External corrosion control and inspection of deep water pipelines
by Jim Britton (2001)
The external corrosion control of offshore pipelines has, for many years, been accomplished with pipe coatings supplemented with galvanic cathodic protection in the form of zinc or aluminum anode bracelets. This basic methodology works equally well in deep water as it does in shallow. There are however some very important differences in the way corrosion control systems operate in deep water versus shallow water. There are also other obvious differences in the way the pipelines are built and installed that have an effect on the corrosion control strategy, it is these differences which will be addressed.
The deep water environment
To understand how corrosion mechanisms vary in deep water, it is necessary to appreciate how the deepwater environment differs from the shallow water areas. There is a common misconception that steel does not corrode in very deep water. "Look at the Titanic, the darn thing's as good as new and its been down there for a hundred years." We have all heard this at some time. In truth, the Titanic is a crumbling wreck and corrosion will eventually destroy every trace of the vessel. The initial attack is at galvanic couples, just as it would be on an unprotected pipeline. It is true that the corrosion rate is less in deep water, but it is far from being zero.
Temperature - As water depth increases, temperature decreases and this decrease in temperature affects the ability of calcareous deposits to form. Calcareous deposits are the result of the cathodic protection polarization process. These deposits are critical in the cathodic protection process as they act like crude coating systems to reduce the current required from the anodes, making it possible to provide cathodic protection for very long life with relatively small anodes. At low temperature the deposits form much more slowly, and when formed, are generally less dense than deposits formed under equivalent conditions in shallow water. This slowed formation requires higher levels of cathodic protection current to sustain anti-corrosion protection (maintenance current density), and thus more anodes are needed.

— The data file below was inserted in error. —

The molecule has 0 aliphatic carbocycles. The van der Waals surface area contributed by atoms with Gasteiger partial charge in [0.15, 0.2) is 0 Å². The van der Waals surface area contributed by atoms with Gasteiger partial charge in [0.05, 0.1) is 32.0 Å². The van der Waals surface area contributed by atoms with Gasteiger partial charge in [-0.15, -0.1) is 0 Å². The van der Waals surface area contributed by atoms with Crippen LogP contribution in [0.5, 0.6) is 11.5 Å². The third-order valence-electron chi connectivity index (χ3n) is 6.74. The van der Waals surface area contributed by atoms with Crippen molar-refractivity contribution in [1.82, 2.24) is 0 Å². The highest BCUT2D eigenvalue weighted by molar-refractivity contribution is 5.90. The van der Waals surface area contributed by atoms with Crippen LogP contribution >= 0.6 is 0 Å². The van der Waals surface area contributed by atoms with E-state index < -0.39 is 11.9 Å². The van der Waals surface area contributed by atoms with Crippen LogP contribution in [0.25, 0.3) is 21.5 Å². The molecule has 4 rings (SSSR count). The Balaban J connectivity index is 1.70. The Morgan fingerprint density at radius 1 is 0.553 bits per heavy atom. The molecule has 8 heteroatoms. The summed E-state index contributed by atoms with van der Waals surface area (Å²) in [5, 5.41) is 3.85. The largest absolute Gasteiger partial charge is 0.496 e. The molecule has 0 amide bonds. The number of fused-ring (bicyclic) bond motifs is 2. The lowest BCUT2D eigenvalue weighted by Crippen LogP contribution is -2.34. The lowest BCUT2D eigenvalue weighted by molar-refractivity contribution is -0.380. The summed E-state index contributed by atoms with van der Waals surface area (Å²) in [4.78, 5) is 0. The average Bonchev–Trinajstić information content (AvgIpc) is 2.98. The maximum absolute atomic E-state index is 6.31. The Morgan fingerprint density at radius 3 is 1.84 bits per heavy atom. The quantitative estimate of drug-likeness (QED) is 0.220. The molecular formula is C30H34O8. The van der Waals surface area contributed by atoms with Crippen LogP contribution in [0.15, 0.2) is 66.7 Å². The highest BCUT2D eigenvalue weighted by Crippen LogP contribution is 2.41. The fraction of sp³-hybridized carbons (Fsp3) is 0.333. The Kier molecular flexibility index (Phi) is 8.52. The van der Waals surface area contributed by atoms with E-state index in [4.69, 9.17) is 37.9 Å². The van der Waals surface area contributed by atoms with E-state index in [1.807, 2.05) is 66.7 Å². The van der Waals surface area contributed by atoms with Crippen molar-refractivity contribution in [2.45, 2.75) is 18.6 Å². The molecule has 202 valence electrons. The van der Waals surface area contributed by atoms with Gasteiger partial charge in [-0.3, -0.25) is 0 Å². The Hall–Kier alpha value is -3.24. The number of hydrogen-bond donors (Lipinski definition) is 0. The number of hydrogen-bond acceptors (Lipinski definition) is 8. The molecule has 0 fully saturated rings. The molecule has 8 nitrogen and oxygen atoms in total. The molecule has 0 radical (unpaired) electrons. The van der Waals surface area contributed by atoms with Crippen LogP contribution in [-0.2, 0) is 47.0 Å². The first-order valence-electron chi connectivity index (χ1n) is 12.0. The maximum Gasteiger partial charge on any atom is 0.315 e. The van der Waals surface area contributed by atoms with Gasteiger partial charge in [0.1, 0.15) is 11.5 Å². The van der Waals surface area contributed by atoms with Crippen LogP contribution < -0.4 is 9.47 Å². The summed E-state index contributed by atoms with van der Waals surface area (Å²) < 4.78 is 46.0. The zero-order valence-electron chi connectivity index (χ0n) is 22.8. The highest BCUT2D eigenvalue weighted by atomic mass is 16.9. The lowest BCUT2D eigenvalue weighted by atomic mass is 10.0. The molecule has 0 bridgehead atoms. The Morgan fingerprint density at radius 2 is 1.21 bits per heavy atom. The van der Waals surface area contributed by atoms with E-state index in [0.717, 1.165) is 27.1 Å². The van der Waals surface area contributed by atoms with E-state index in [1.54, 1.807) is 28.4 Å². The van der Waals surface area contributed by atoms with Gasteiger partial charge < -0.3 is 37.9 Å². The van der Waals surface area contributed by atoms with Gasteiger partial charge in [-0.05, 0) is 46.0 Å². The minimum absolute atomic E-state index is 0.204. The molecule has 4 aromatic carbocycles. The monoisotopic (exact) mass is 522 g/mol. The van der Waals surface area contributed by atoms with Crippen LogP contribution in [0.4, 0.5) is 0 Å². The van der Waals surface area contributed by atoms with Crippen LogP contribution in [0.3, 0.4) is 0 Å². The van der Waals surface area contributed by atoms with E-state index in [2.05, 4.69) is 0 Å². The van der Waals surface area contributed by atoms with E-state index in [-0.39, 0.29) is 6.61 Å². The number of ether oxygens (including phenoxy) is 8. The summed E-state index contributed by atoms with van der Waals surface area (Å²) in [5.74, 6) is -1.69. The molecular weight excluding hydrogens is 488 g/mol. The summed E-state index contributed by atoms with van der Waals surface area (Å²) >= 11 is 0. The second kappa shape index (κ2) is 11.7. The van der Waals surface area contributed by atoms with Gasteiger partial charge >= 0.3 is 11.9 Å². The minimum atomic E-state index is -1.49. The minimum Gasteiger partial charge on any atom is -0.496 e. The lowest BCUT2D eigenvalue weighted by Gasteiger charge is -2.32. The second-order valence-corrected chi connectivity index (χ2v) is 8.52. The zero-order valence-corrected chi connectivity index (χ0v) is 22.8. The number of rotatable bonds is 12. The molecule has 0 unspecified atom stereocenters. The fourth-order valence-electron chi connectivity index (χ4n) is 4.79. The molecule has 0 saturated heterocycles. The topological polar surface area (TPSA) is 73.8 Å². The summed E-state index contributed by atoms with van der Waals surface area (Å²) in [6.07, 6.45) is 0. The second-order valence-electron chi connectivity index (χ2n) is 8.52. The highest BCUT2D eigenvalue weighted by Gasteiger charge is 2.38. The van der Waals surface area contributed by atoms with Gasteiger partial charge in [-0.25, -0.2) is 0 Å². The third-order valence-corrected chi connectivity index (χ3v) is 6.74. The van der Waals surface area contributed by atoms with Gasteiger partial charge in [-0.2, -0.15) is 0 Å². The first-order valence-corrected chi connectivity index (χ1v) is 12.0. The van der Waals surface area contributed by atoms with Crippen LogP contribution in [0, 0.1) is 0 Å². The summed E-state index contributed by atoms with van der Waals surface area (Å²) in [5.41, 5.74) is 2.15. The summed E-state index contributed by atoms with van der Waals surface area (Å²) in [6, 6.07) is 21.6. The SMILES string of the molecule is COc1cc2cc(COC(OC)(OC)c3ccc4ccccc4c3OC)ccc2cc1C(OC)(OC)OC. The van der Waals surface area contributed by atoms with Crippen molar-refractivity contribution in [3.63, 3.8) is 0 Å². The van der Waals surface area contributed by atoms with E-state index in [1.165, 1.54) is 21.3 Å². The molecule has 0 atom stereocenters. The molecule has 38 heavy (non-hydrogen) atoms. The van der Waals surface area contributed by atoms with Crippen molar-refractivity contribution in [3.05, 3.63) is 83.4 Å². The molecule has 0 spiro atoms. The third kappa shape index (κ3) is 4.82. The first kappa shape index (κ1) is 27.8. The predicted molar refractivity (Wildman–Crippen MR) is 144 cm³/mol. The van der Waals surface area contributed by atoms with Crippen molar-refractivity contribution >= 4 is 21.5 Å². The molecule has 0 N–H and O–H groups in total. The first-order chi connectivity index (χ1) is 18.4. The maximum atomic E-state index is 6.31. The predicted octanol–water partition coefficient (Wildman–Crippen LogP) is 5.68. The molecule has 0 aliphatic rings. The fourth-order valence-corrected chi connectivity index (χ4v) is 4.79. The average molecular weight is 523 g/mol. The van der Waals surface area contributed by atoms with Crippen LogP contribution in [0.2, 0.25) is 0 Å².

Conductivity - The electrical conductivity of seawater increases as temperature increases, so at depth the conductivity is lower. This means that the amount of cathodic protection current which could be expected from a conventional anode will be much lower in deep water than in shallow water. So we have a dilemma; more current is required, less is available and so we need more anodes, or anodes of a different shape.
Pipe coatings - As previously mentioned, coatings are the primary external corrosion defense. Coatings operate by simply providing an oxygen diffusion barrier between the steel and the seawater, so coatings reduce the surface area of exposed steel by better than 90%. From the previous paragraph, the importance of coatings in deep water can be appreciated. The majority of new pipelines are protected with fusion bonded epoxy coating (FBE). These pipeline coatings perform equally well in deep or shallow water but are subject to mechanical damage during the pipe lay operation. When formulating a corrosion-control design, it will be necessary to assign a coating breakdown factor, which should be done wisely. None of the design guidelines gives a good recommendation for a number to use, and the most appropriate number will vary depending on the type of coating and the pipeline installation method. A safe number to use is 2-3% initial coating damage and 5% at the end of 20 years; beyond this it would be wise to allow an additional 1% / year final breakdown. This is a pessimistic number. Pipeline survey results on old lines have typically shown that the coatings hold up very well and the supplemental cathodic protection seems to enhance the long-term integrity of the coatings by eliminating corrosion undercutting.